MLK Day of Service planned to become largest service event in UH history
CORRECTION: the original article stated that Kaitlyn Palividas and Grace Schwarz were the co-chairs of the Bonner Leader Program. That is incorrect; they are co-chairs of the MLK Day of Service.
This year, UH will host its second annual Martin Luther King Day Day of Service on Jan. 24. Looking to emulate the teachings of service to all that King dedicated his life to, the University is looking to make this year’s event the largest in campus history.
“The combined efforts of multiple departments and student organizations will help to achieve the goal of making this years’ Day of Service the largest and most successful service event in campus history,” said Kaitlyn Palividas, broadcast journalism sophomore and student co-chair of the MLK Day of Service.
“Sponsoring organizations include the Bonner Leader Program, the Honors College, Baptist Student Ministries, Center for Diversity and Inclusion, Center for Student Involvement, Metropolitan Volunteer Program (and the) Office of Governmental and Community Relations.”
With a much larger pool of community organizations partnering with UH and the use of social media – there’s even a Facebook page for information about the Day of Service – the University’s goal may very well be achieved. On the event’s Facebook page, about 1,300 people have been invited, and the number of those saying yes to participating has grown daily.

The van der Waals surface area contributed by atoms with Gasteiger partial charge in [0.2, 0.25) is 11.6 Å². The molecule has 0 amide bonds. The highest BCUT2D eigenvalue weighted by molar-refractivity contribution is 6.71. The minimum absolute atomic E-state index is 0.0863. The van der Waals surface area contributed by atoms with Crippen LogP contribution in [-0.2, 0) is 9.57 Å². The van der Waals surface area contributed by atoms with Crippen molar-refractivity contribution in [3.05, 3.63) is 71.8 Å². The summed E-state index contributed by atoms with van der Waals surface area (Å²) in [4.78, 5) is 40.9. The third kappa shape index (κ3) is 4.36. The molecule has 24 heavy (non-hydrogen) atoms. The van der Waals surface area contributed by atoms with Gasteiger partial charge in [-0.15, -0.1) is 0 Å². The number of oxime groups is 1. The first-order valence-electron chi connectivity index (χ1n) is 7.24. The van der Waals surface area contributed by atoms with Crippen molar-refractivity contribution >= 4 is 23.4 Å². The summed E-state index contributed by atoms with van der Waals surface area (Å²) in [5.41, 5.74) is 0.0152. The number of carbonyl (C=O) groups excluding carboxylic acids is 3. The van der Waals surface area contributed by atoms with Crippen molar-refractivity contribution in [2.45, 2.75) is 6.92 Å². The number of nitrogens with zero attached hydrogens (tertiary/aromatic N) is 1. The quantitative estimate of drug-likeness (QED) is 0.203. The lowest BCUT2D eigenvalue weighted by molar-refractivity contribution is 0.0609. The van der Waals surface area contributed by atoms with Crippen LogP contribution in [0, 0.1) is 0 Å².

“The community is vital to the University, and this is a simple way for students to give back,” Palividas said.
When Martin Luther King, Jr. Day was first observed in 1986, three years after former president President Ronald Reagan signed it in law, citizens around the country searched for ways to commemorate King’s dedication to service. Former Pa. Senator Harris Wofford and Atlanta Congressman John Lewis started the National Martin Luther King Day of Service, federal legislation that is meant to push Americans to turn the holiday into a day of action. Others followed the challenge, and college students were a part of a large population of those spending a day to help others.
“Volunteers can look forward to packaging food for the elderly, beautifying empty lots, painting community meeting spaces and making valentine’s cards for veterans among other things,” said fellow student co-chair of the MLK Day of Service and biotechnology sophomore Grace Schwarz.
“Volunteers will get a different perspective on, and become more aware of, the disparities in our community. My hope is that volunteers come back understanding how much need there is just a block from the university and be excited to help those who need it.”
The volunteer day offers a morning and afternoon shift, though participants are encouraged to participate in both. The day begins at 7:30 a.m. with a breakfast and welcome remarks. Volunteers will then be shuttled to various organizations to assist in community-led projects. A lunch will follow for the volunteers at the Student Center ballroom at noon, and the afternoon shift will begin at 1 p.m. While the event is being hosted at UH, family, friends and anyone in the Houston community willing to serve is encouraged to participate.
Volunteers are encouraged to wear comfortable clothing for the various tasks, and meals and T-shirts will be provided. Students will receive a certificate at the end of their shift noting their participation.
For more information including registering with the Food Bank, visit uh.edu/mlk.